Moab Made – There are many art galleries and gift stores along Main St, so your best bet is to wander and check out as many as you have time and stamina to see. Moab Made was a standout for us. We bought a print depicting Delicate Arch in a psychedelic style that Lachlan took a liking to. They have lots of other fun things, all made by local artisans and artists.

This just scratches the surface, so you’ll have to explore for yourself and see what the many stores of Moab have to offer. As well as souvenirs, you’ll find gear for outdoor adventures, photographic supplies and other practicalities.

Things to See Around Moab

The main attractions that draw people here are Arches and Canyonlands National Parks. We’ll deal with each of those in a separate blog post. There are other things to see in the area, so it’s worth setting aside some time for exploring outside the parks.

After checking in to our accommodation and resting up from our day’s driving, we decided to take advantage of the early evening sunshine and see some sights. We decided to take a drive down Utah Scenic Hwy 279, also known as the Potash-Lower Colorado River Scenic Byway.


Colorado River as seen from Utah Hwy 279, the Potash-Lower Colorado River Scenic Byway

Branching off from the highway just north of town, this road follows the Colorado River. There are a number of things to see along the way. The first reason to stop was to check out some Fremont Indian petroglyphs. These are well-preserved as they are high off the ground, so aren’t vulnerable to modern day graffiti. Apparently there was a lot of debris resting against the cliffs when these were carved, so “ground level” at the base of the cliff was higher than it is now. This debris was all cleared away when the road was built.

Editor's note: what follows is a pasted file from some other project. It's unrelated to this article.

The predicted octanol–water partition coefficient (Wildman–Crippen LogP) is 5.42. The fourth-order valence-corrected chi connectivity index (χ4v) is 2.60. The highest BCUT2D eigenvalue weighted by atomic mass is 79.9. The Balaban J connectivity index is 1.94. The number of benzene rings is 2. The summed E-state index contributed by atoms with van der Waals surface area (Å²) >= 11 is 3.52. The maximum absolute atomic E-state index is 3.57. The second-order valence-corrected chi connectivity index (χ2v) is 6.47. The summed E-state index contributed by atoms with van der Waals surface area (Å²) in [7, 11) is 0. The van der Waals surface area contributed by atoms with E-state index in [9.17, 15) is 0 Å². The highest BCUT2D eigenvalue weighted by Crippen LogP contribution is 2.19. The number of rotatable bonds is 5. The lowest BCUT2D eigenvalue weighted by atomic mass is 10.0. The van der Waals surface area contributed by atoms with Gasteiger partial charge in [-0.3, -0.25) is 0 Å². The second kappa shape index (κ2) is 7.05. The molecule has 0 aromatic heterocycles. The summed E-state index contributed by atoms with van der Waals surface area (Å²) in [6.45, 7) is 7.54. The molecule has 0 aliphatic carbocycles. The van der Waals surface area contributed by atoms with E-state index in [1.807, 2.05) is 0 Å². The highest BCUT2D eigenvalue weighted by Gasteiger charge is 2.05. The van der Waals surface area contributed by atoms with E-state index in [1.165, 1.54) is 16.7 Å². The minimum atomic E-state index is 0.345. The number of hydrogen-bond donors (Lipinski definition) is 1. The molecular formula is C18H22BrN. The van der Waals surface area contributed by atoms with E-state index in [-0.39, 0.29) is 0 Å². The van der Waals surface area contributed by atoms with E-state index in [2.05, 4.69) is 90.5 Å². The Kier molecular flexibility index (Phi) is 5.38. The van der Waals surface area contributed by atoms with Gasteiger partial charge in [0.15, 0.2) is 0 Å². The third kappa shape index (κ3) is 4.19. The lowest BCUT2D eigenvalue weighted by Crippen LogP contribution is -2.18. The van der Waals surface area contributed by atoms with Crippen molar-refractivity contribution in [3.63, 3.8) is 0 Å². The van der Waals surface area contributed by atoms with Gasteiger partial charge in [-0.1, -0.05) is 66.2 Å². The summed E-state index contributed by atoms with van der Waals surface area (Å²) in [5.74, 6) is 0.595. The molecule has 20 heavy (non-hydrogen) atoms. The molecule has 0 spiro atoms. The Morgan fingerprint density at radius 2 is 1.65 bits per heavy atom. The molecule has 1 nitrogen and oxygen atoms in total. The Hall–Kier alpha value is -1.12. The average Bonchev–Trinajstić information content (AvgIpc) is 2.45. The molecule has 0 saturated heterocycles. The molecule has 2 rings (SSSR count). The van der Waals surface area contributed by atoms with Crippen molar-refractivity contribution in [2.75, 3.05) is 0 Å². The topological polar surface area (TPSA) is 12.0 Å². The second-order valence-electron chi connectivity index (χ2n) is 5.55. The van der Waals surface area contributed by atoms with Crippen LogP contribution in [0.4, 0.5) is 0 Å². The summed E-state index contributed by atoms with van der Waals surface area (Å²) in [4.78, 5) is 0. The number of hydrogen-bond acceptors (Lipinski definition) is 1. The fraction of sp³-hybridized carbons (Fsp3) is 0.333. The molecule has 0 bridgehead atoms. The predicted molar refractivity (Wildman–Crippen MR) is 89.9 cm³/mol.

Petroglyphs on Utah Hwy 279, the Potash-Lower Colorado River Scenic Byway

A little further down the road are some dinosaur tracks. It’s a short but steep hike up to see them. This was good for us, as we had spent so much time if the car traveling from Capitol Reef National Park, it was nice to stretch our legs.


Dinosaur tracks near Utah Hwy 279, the Potash-Lower Colorado River Scenic Byway

The last sight on our scenic drive was the aptly-named Jug Handle Arch. Although it looked impressive to us at the time, this was really nothing more than a taster to whet our appetite for the next day’s adventures in Arches National Park.


Jug Handle Arch, Utah Hwy 279, the Potash-Lower Colorado River Scenic Byway

Shortly after Jug Handle Arch, the sealed road ends and a gravel road winds it’s way up into Canyonlands National Park. At the time we didn’t realize we’d be back here in a couple of days on our 4X4 adventure into Canyonlands – but that’s a story for another post.

This was the only scenic drive we had time for while we were in Moab, but there are other places worth seeing outside the national parks. One place we definitely will make sure to get to Moab is Dead Horse Point State Park. The pictures we saw from this place look amazing.

The Upper Colorado River Scenic Byway (Utah Highway 128) also looks like it’s well worth checking out.

Things to do around Moab

Moab is an active outdoor enthusiast’s mecca. You can try out calm-water or white-water rafting, and the mountain biking is considered to be some of the best on the planet.  The world-famous Slickrock Trail is here, for the avid mountain biker. There are plenty of outfitters in town who will sell or rent you any gear you need, or take you on an organized adventure.

If you prefer your outdoor activities motorized, there are 4X4 trails to try out.  If you haven’t brought your own 4X4 you can rent one. You can also go sky diving, hot air ballooning or go golfing or fishing for a more sedate activity. The list of activities you can do here is pretty impressive.


To wrap up, there is a lot more to Moab than just the national parks. You should definitely build some time into your Moab itinerary to spend some time outside the national parks. Next time we’re there we’ll definitely try to stay longer.



I'm an Australian, currently living in Houston, Texas. I've lived in a few different countries, and traveled to quite a few more.